Welcome to Florida Week! As the tours head southeast for the Miami Open, TENNIS.com and Baseline will feature all things Sunshine State. You’ll learn about the personalities, stories, teams and venues that have made Florida one of the tennis capitals of the world. We’ll also be reporting from the Miami Open in Key Biscayne.

As you’ll learn this week, when it comes to tennis, Florida isn’t just a state—it’s a state of mind.

On that note, here's a look at five Florida tennis meccas, with five more to come on Wednesday:


All eyes in the tennis world are on one city this week: Miami. The Miami Open is one of the premier tournaments on both tour calendars, and takes place on beautiful Key Biscayne.

Crandon Park, the home of the Miami Open since 1987, is accessible to players throughout the year who wish to play on the same courts as the best athletes in the world. According to the Miami Dade website, you can rent one of the 26 courts for $3-$4 an hour. The 13,800-seat stadium, which was built in the 1990s, is also open to the public.

But don’t think that the only high-level tennis at the facility has been the professionals. The Orange Bowl, one of the world’s premier junior tournaments, was held at the Crandon Park facility from 1999 until 2010.


Let’s be honest, most people who go to Orlando are looking forward to meeting Mickey Mouse and fly through Harry Potter World.

But less than a 30-minute-drive down the road sites the new “Home of American Tennis,” the USTA National Campus in Lake Nona, which opened in January.

"What excites me is, it is a place everyone in tennis can come to, whether you're a college player or a recreational player, whether you are a player with disabilities,"18-time Grand Slam championChris Evert said.

The Campus features 100 courts, professional tournaments, college matches, high school competition and regular scheduling of all forms of tennis, all the time.


But to be fair, tennis existed in Orlando before the USTA came to town. The ESPN Wide World of Sports Complex even hosted a college tennis event that was televised on ESPN3.

In the 1970s, a former Army paratrooper named Nick Bolletieri arrived at a resort he was considering teaching tennis. It was not near New York City, Los Angeles, Chicago or even Miami. In fact, the city was barely known at all, even to the then-47-year-old himself.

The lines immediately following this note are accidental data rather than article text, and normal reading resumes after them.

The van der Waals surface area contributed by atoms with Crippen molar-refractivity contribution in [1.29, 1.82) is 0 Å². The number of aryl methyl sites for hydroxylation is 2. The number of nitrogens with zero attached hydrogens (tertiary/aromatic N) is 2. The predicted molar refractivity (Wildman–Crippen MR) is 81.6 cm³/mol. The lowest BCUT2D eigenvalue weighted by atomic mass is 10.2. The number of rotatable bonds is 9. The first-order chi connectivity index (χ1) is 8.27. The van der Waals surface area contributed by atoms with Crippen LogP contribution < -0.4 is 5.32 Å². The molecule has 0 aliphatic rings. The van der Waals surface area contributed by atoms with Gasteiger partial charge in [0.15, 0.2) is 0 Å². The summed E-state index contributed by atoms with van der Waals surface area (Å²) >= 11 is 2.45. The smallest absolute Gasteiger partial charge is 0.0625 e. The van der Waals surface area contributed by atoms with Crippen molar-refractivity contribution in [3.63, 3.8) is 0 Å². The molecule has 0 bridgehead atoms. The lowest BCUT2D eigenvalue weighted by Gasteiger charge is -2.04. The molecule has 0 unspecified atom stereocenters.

“Longboat Key, Bradenton, Sarasota? I had barely heard of any of these places,” Bolletieri wrote in his autobiography, Changing the Game, almost 40 years later.

These days, when someone mentions tennis in Florida, the plethora of academies attempting to create the sports’ next stars comes to mind, with Bradenton at the forefront. Bolletieri founded the IMG Academy, also known as the Nick Bolletieri Tennis Academy, and it has produced some of the greatest players in tennis history.


From Andre Agassi and Monica Seles to Maria Sharapova and Kei Nishikori, Bolletieri and his staff have molded greatness in Bradenton. The academy touts 115 Division I commitments since 2012, and today students have over 50 courts of different surfaces to train on, as well as state of the art fitness centers and more.

St. Petersburg


Walk around St. Petersburg and you might wonder why this city is on a tennis-related list. The city boasts beautiful beaches, a vibrant nightlife and plenty of water activities.

Inland, in one of Florida’s concrete mazes lies the corporate headquarters of the WTA Tour, which has been based in St. Petersburg for years.

“Making a move to new offices on City Center’s 11th floor gives the WTA added space and functionality, with the office’s close proximity to the Tampa International Airport, and is a great financial decision,” WTA Chief Administrative Officer Matt Cenedella said in a press release. “The combination of location, amenities, space and pricing sealed our decision to relocate to City Center.”

While a majority of WTA players know St. Petersburg for the tour-level tournament in Russia, this Florida city remains an important one in the tennis world.

Imagine heading out to your local tennis club one day to hit some balls next to Serena and Venus Williams. The sisters resided together in the BallenIsles Country Club community for more than 15 years.

There was a major shakeup in the neighborhood in recent years, though when Serena and Venus decided to move into separate homes, in close proximity to one another.

But the Williams sisters certainly left their mark in Palm Beach Gardens. According to Forbes the BallenIsles Country Club built a tennis court specifically for them.


According to Variety, Venus spent $4.125 million on a home in nearby Jupiter, close to other athletes such as Michael Jordan and Ernie Els.

Serena shelled out $2.5 million for another home in Palm Beach Gardens in 2015. Game, set and match, Palm Beach Gardens.